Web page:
Jon Johnson File Photo/Gila Herald
Op-Ed By Rep. David Cook (R, District-8)
There are two basic questions to ask about today’s unemployment assistance benefits: 1) Is $240 per week enough for a family to live on while unemployed? 2) Is unemployment supposed to be income replacement or a temporary safety net to bridge the gap and meet the needs of our employees and their families who find themselves out of work? We could ask the nearly one half million people across Arizona who have applied for unemployment since the COVID-19 pandemic began.
I’ve heard from so many constituents who have struggled after losing their job over the past year due to the pandemic and the associated government restrictions on businesses. I fully believe it is the duty of state legislators to help hard-working Arizonans across the state as they struggle through this crisis.
That’s why I introduced bipartisan legislation, HB 2805, to provide much-needed, additional unemployment assistance to Arizonans who have been put in this terrible situation. It raises the weekly unemployment benefit cap to $300, giving the people of Arizona the equivalent of one more assistance payment per month. Arizona’s benefit is currently limited to $240 – the second-lowest in the nation – providing little help for a family when expenses average $1,120 per week for housing, food, health care, and more.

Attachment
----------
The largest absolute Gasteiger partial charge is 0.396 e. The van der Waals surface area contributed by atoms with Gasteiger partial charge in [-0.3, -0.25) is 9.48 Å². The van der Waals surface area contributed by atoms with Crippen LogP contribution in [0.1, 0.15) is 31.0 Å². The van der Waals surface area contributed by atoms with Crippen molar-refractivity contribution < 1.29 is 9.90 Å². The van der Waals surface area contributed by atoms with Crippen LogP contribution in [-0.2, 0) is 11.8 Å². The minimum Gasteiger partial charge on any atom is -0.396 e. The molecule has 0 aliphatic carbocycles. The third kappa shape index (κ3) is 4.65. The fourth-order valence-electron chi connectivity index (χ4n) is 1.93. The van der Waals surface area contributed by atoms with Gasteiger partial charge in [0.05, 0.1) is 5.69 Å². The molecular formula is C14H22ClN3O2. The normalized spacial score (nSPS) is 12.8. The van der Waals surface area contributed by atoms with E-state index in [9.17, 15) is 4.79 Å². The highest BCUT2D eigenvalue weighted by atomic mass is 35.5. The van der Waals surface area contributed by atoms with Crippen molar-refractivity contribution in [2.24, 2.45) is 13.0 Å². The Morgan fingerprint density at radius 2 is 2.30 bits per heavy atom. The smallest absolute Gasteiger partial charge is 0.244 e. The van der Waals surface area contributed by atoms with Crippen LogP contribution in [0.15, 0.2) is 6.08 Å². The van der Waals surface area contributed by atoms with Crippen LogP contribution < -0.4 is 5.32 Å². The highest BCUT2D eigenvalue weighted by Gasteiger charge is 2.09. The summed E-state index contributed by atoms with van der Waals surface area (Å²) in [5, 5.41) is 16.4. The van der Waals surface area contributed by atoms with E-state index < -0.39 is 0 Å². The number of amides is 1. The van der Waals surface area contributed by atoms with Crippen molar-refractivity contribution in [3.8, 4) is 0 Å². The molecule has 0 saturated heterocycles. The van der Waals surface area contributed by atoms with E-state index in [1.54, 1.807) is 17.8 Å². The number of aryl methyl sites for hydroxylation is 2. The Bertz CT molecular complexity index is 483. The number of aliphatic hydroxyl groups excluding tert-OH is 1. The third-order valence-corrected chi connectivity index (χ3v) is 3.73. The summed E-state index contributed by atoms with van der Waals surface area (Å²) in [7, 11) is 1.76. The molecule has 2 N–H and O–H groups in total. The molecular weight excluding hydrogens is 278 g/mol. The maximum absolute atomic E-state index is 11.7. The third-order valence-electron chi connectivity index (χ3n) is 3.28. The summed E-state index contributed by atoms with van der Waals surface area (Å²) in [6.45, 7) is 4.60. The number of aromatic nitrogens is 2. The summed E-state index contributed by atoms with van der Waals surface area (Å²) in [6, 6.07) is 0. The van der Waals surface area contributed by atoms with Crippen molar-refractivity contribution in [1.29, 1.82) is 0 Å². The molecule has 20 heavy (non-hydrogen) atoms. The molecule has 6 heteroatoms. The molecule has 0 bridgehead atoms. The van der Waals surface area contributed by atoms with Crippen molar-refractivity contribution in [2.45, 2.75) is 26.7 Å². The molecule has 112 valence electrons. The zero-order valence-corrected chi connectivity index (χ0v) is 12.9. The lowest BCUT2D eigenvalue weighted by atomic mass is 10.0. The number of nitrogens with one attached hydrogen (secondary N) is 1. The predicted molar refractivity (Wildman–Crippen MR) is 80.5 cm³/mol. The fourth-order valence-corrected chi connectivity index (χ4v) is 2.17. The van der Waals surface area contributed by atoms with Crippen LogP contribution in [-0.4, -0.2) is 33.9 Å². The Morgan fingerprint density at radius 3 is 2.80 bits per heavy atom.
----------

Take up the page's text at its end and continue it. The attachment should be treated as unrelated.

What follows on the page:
One of the most important changes in HB 2805 will allow people to earn up to $160 per week from part-time hours while looking for a new job in the field to continue their careers. This is a significant change from the current unemployment law, which punishes people for accepting part-time work by deducting their assistance after earning just $30.
This isn’t about a handout. Unemployment insurance is designed to help people during temporary periods of unemployment. It is one of the most effective policies for stabilizing an economy during recessions by providing money to people who need it most while maintaining consumer demand.
Employers pay insurance premiums throughout the year. In fact, Arizona employers are asked to pay unemployment insurance premiums that average $148 per year, half of the national average. My bill asks Arizona employers to pay an extra $15 to $16 more per covered employee annually. In return, they will benefit when people receiving assistance immediately put that money back into the economy, covering their bills while looking for a new job.
Large and small businesses alike consistently say the most important aspect of a successful business is their employees. Businesses make significant investments to ensure the health and safety of their employees, such as offering added perks such as health and wellness coaching and gym memberships. I can’t imagine that a business faced with the decision to reduce their workforce and lay-off workers would not want those people in the best position possible under the current circumstances.
I am proud to sponsor this important legislation with the support of 33 colleagues on both sides of the aisle – we are working together to respond to the needs of our constituents. Let’s get this done.
David Cook is a Republican member of the Arizona House of Representatives serving Legislative District 8, which includes areas of Pinal, Gila, and Maricopa Counties.